Meteorite hunters won’t have a field day in the Orillia area, but people may have seen something streaking through the air on the weekend.
Western University’s physics and astronomy department says a bright fireball was observed by a network of all-sky cameras across southern Ontario at 11:37 p.m., Sunday.
But analysis of video data suggests the meteor’s fragments likely only found ground near the eastern shore of Lake Simcoe, just north of the town of Argyle.
“Small meteorites might be found as far south as Argyle, but the fall region is quite compact,” Dr. Peter Brown, a Canada Research chair in planetary small bodies, explained by e-mail Tuesday. “(It) definitely does not extend to Barrie or Orillia.”
Barrie and Orillia residents could have seen or heard the fireball Sunday night, however, so it was a significant event nonetheless.
“The initial mass is believed to have been around 10 kilograms and we would expect tens to hundreds of grams of material on the ground,” Denis Vida, who specializes in the study of meteors at Western, said in a news release from the school in London, Ont.
“This fireball was particularly significant because it was moving slowly, was on an asteroidal orbit and ended very low in the atmosphere. These are all good indicators that material survived,” added Vida, an astronomy postdoctoral associate.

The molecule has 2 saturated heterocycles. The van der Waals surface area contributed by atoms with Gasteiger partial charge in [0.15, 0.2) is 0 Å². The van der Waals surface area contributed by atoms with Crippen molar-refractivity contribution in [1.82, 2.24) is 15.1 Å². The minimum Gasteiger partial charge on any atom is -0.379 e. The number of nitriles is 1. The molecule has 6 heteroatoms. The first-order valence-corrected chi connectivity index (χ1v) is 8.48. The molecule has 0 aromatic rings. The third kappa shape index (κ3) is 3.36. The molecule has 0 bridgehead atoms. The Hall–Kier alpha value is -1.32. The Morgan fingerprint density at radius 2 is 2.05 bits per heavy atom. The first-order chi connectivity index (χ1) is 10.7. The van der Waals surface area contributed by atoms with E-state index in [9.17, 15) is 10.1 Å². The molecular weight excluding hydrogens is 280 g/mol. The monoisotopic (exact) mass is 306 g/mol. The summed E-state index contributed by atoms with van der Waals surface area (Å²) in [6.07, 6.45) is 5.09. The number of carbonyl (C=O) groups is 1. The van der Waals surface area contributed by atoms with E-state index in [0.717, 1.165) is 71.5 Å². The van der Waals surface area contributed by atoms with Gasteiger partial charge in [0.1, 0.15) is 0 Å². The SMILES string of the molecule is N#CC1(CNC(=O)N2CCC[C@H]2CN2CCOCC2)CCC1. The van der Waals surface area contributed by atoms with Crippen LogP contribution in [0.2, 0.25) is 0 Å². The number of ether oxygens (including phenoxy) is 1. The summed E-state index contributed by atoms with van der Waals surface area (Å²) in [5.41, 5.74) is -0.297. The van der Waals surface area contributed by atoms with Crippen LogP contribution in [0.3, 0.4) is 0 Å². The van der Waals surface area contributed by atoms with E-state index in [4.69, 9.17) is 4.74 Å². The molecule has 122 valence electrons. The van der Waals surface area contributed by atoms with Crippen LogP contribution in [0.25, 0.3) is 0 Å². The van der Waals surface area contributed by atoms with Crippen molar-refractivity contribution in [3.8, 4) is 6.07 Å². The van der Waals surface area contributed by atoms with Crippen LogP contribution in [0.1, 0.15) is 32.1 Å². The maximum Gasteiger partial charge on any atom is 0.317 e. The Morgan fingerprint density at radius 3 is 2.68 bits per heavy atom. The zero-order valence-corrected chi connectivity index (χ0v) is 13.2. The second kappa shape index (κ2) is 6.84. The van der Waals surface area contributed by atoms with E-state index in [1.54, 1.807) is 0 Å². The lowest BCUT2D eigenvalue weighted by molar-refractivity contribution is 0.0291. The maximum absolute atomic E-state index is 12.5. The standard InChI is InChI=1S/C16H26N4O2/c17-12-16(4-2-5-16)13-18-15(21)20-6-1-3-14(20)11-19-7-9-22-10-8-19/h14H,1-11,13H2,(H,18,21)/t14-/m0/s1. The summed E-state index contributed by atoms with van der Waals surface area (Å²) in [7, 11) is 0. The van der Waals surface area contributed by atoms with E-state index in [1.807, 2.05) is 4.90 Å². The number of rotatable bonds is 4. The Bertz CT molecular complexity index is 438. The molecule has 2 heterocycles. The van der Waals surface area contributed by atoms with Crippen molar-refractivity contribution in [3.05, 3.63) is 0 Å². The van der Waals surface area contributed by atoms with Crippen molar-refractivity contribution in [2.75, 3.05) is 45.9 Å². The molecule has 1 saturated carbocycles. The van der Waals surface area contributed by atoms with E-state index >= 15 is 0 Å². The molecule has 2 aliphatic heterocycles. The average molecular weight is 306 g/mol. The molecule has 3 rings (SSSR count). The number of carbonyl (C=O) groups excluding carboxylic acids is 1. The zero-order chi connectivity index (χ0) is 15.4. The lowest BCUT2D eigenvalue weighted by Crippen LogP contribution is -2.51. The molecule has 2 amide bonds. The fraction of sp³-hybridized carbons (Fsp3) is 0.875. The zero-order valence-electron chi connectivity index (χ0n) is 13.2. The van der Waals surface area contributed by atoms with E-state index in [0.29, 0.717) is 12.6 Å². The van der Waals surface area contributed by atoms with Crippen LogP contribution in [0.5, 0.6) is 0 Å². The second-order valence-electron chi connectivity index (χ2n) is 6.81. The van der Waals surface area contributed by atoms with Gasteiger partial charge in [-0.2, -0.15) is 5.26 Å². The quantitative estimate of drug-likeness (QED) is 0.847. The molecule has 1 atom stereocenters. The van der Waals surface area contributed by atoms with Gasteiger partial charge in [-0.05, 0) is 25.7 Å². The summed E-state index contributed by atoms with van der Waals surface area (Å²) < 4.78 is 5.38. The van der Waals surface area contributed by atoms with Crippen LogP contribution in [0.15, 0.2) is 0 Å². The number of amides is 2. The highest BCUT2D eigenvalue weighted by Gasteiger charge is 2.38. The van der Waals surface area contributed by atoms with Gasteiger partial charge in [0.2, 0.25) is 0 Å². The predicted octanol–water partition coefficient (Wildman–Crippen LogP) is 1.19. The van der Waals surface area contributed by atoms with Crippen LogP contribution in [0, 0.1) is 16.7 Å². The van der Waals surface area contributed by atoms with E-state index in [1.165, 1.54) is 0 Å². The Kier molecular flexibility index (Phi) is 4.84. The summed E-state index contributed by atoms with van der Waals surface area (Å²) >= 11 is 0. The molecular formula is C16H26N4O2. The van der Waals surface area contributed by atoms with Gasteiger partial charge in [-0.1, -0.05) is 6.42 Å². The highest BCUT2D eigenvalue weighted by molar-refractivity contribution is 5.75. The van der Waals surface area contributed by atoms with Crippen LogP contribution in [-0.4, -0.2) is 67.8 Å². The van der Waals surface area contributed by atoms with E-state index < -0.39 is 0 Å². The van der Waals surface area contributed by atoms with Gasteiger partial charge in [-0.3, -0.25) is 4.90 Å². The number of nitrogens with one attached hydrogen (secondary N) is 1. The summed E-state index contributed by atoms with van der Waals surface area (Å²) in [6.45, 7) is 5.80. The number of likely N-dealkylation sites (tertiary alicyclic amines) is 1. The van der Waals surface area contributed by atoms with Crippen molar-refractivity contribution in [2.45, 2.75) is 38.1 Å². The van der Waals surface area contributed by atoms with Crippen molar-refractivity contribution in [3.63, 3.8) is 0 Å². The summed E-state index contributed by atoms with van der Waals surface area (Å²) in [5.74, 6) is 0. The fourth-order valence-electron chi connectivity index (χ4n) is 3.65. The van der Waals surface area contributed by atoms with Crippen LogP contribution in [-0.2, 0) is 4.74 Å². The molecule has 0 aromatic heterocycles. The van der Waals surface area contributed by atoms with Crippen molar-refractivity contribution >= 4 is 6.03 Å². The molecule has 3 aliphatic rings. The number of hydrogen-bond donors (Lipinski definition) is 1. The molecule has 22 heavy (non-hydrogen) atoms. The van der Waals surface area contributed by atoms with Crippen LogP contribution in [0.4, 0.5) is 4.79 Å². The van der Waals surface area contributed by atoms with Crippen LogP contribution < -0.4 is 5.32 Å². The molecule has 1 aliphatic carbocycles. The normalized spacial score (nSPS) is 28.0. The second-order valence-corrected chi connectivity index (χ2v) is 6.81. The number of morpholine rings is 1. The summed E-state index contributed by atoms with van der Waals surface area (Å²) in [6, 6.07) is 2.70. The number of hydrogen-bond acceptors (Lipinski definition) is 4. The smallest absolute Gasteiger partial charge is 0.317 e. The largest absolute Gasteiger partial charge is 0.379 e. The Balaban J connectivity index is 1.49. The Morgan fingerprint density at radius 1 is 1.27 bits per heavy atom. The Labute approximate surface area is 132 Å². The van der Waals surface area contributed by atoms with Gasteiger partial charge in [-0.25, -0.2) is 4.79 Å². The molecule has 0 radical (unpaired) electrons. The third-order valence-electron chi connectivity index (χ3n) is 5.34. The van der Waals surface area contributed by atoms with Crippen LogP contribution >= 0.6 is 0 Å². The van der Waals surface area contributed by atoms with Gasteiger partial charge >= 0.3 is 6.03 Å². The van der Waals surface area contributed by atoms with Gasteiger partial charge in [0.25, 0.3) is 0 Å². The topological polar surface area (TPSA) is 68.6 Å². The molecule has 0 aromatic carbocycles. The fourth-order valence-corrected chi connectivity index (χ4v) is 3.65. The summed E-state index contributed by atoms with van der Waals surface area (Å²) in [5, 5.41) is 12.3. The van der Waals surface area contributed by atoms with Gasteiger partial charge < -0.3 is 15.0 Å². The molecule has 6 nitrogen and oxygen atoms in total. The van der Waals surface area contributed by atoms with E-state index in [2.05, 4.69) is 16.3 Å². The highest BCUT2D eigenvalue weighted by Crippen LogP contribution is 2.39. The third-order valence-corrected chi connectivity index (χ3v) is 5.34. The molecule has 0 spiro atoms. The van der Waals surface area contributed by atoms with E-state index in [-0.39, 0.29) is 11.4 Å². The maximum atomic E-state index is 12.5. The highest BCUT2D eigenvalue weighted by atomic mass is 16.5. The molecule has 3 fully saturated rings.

The fireball was still producing light at an altitude of 29 kilometres. Another factor which strongly favours survival of meteorites includes the very steep entry angle — about 30 degrees from the vertical.
“Taken together, these factors suggest many small meteorites have made it to the ground,” Vida said.
For those hunting meteorites, they can be recognized by their dark, often scalloped exterior. Usually they will be denser than a ‘normal’ rock and will often be attracted to a magnet due to their metal content.
Sunday’s event is also important because Western’s meteor research group has good-quality video data of its passage through the atmosphere, so the rock’s origin in this system can be calculated. Preliminary results indicate that the fireball first became visible at an altitude of 90 km and travelled almost due north.
Western’s physics and astronomy department runs an all-sky camera network that constantly monitors the sky for meteors. Vida confirmed that more than a dozen all-sky cameras in Western’s Southern Ontario Meteor Network captured Sunday night’s event, as did a number of citizen scientist-operated cameras from the Global Meteor Network.
Meteorites are not dangerous, but if recovered it’s best to place them in a clean plastic bag or wrap them in aluminum foil. They should also be handled as little as possible to help preserve their scientific value.
In Canada, meteorites belong to the owner of the land upon which they are found. Individuals planning to search should always get permission from the landowner before venturing onto private property.
Researchers at Western and the Royal Ontario Museum are interested to hear from anyone in the area of the potential fall who may have heard anything unusual, or who may have found possible meteorites. If you believe you have found a suspicious rock from this event, contact Royal Ontario Museum at firstname.lastname@example.org .